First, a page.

Le’Veon Bell looked like the 2017 version of himself in Week 1, garnering 26 total opportunities and nine receiving targets. The Jets offense will flow through him barring injury. Behind Bell, Ty Montgomery has locked up his role as the team’s No. 2, effectively driving Elijah McGuire off the team through preseason play. Trenton Cannon possesses a strong PPR (Rec) profile and collegiate receiving acumen, but he’s likely most valuable as a special teams player.
Mark Ingram performed excellently as the new Ravens starter, rushing 14 times for 107 yards and two TDs. Edwards replaced Ingram in garbage time and was horribly inefficient by comparison. Rookie Justice Hill managed just seven carries to Edwards’ 17, which is disconcerting for those hoping for Hill’s rookie breakout.
Baltimore’s RBs racked up huge rushing yardage but failed to record a single receiving target. That lack of receiving upside makes this backfield extremely game script dependent. Edwards projects as a viable fill-in starter, but don’t expect elite upside from any Ravens RBs this season.
Joe Mixon suffered a left ankle sprain against the Seahawks, which is the last thing Cincinnati needed to start their 2019 season. The Bengals RB room was already painfully thin, having lost rookies Rodney Anderson and Trayveon Williams to preseason injuries. Now, ol’ reliable Giovani Bernard once again takes the reins, and he has historically performed well without Mixon in the lineup.
Cincinnati has been notorious in recent years for abandoning the running game, which could hamper Bernard’s short term upside. Nonetheless, Samaje Perine likely poses limited threat to Bernard’s opportunity share, so fire him up at your flex spot until Mixon is cleared to return.
Those who invested in Nick Chubb were relieved to see him command 20 opportunities (and four targets) against the Titans. He may not have put up a stellar PPR performance, but Cleveland was also trailing for most of the game. What’s important here is that Chubb stayed on the field, only conceding seven total opportunities to D’Ernest Johnson and Dontrell Hilliard.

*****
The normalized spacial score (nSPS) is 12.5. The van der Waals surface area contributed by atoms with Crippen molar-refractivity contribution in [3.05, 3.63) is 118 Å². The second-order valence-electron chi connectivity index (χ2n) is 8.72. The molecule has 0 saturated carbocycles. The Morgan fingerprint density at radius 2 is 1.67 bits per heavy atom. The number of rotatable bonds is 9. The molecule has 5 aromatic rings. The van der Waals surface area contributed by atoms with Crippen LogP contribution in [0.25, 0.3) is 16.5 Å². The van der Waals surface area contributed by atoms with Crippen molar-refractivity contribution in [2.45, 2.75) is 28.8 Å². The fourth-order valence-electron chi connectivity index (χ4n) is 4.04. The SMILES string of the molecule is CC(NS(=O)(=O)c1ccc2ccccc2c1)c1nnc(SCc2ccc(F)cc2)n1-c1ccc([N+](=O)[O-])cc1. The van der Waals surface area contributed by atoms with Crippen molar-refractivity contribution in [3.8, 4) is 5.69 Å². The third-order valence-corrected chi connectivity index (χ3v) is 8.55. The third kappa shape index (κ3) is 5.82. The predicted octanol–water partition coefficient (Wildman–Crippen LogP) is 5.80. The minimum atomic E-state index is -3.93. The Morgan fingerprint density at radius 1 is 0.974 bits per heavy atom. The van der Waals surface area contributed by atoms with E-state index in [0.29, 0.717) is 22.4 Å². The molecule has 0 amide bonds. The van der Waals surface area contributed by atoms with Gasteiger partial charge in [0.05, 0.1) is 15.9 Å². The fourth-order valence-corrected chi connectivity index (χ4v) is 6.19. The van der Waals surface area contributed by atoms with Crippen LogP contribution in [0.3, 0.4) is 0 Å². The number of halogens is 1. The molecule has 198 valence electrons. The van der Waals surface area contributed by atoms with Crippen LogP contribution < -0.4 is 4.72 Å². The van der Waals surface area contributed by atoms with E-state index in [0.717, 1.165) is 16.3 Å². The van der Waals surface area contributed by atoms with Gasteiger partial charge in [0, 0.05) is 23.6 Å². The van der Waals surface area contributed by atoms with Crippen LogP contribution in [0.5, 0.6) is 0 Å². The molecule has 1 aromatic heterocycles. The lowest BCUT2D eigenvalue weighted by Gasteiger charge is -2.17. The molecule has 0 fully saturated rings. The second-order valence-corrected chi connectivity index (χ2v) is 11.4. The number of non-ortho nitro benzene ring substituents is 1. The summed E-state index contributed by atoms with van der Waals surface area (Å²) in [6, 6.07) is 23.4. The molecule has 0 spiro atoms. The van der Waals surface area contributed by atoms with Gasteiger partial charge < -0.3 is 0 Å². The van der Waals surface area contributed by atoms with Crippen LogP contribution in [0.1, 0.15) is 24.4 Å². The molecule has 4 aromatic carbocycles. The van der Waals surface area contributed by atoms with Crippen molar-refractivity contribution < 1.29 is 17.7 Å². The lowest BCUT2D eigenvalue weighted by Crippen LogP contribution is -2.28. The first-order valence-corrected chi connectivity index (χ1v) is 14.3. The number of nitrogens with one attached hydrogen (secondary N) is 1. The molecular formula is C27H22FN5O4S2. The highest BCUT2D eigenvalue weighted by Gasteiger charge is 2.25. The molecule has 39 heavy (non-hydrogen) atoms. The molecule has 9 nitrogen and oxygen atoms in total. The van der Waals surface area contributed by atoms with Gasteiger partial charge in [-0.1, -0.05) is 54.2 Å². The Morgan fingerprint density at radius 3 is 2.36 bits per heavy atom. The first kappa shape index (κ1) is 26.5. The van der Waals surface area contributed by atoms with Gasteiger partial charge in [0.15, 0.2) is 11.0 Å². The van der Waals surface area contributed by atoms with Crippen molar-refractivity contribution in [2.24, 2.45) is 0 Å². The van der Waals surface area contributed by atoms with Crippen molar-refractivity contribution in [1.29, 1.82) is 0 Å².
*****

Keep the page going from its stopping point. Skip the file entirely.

The two Browns backups failed to differentiate themselves through preseason play, and they once again split work in Week 1. Both have relatively similar collegiate profiles as strong receiving options, so choosing between them is likely splitting hairs. They should continue to operate as a committee reserve unit until Kareem Hunt returns from suspension.
James Conner was woefully inefficient against the Patriots, but he did draw four targets and converted them into 44 yards. Jaylen Samuels has not yet made a second-year leap and did not factor into the Pittsburgh passing game as much as I hoped. Benny Snell Jr. did not contribute on offense, but he still projects as the top replacement option if Conner suffers injury. Samuels will likely maintain volatile week to week value as a standalone option, but he’s more of an H-back than a true RB. For Zero RB purposes, Snell is still the player to stash on your bench.
Carlos Hyde and Duke Johnson operated in a 50-50 rushing split, but Johnson dominated backfield receiving targets. Altogether, that workload distribution benefits Johnson. We already know his value as a receiving back, but we’ve yet to witness his abilities as a go-to rusher. A 50% rushing split is better than he ever received in Cleveland, so Johnson owners should rejoice.
Hyde has a stronger receiving history than people give him credit for, but he’s also rather inefficient as a pass-catcher. The presence of Johnson on the roster likely relegates Hyde to early-down duties, which caps his weekly potential. Continue to ride Johnson, but keep Hyde on your watch list due to Houston’s rush-heavy offensive scheme.
Marlon Mack exploded with a 25-174-1 rushing performance against the Chargers stout defense. Nyheim Hines chipped in 17 total yards on eight opportunities, but Jordan Wilkins failed to see action. Mack will continue to be the Colts’ workhorse, but Hines is a standalone option that would inherit tremendous opportunity if Mack suffers injury. Indianapolis’ RB room is already thin after injuries to Jonathan Williams and Spencer Ware, which further elevates Hines’ ceiling as a replacement option.